Large organizations are buying next-generation firewalls, advanced malware detection/prevention systems, encryption software, and new types of security analytics tools. On balance, this is a good thing as they add more layers of defense to networks and host computers.
Yet with all of this activity, many organizations continue to neglect their software security. Yes, they are installing web application firewalls (WAFs) but they tend to eschew a more fundamental problem: Many firms continue to develop insecure software. As an example, here are a few of the findings and conclusions from a recent State of Software Security Report from secure development leader Veracode:
- When Veracode tested, more than half of all applications fail to meet acceptable security quality, and more than 8 out of 10 web applications fail OWASP Top 10.
- Most developers are in dire need of additional application security training and knowledge.
- The software industry, including security products and services, have significant gaps in their security posture.
Addressing software security requires more than a few testing suites or a WAF. What's really needed is a software security development lifecycle (SDL) that injects security into the entire development process. Microsoft gets this. After the now famous "Trustworthy Computing" memo from Bill Gates in 2002, Microsoft developed and formalized its SDL and since 2004, all new software must go through its SDL process as a standard operating procedure.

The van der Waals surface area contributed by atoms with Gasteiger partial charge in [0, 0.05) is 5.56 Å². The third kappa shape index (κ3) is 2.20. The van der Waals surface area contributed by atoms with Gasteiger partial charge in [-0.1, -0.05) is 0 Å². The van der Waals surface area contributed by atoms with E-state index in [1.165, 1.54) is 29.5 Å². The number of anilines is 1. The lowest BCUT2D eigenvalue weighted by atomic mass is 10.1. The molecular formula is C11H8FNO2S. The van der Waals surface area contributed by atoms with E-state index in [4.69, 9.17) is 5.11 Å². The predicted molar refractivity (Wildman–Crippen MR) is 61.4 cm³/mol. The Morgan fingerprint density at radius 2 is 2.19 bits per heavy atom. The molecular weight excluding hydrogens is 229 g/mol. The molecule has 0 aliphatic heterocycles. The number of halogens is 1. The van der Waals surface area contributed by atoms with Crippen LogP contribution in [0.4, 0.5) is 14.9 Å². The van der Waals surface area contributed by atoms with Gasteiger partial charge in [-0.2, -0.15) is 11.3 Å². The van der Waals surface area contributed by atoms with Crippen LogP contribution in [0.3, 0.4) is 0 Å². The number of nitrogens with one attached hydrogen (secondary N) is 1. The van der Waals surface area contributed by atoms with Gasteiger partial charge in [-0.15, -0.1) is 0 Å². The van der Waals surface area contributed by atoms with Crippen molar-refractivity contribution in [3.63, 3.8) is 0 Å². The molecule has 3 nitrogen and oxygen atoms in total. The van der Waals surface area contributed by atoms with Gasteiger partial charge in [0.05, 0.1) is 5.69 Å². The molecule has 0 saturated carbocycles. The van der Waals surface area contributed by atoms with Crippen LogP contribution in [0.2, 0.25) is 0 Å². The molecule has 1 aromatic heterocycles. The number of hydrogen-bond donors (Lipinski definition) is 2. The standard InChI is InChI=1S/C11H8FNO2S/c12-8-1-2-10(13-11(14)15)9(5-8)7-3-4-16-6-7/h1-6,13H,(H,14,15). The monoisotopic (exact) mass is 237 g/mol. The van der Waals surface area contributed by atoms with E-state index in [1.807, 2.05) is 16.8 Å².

While Microsoft established and publicized its SDL, most enterprises haven't followed Redmond's lead. According to a recent ESG Research survey, only 34% of enterprise organizations (i.e., more than 1,000 employees) have adopted an SDL process. ESG also analyzed this data across a segmentation model that divided the entire survey population into 3 groups: leaders, followers, and laggards. Based upon this segmentation, 37% of leaders have established an SDL, 35% of followers have established an SDL, and 31% of laggards have established an SDL. These results are both surprising and alarming -- organizations that are normally proactive and diligent with their security practices continue to disregard secure software development (see this ESG Research Brief, Best Practices for Secure Software Development, for more information).
Bad guys know about the poor state of software security which is why they've become so adept at compromising web sites, bypassing security controls, and ultimately stealing your data. As a result, insecure software impacts all of us. It's time to truly address this problem.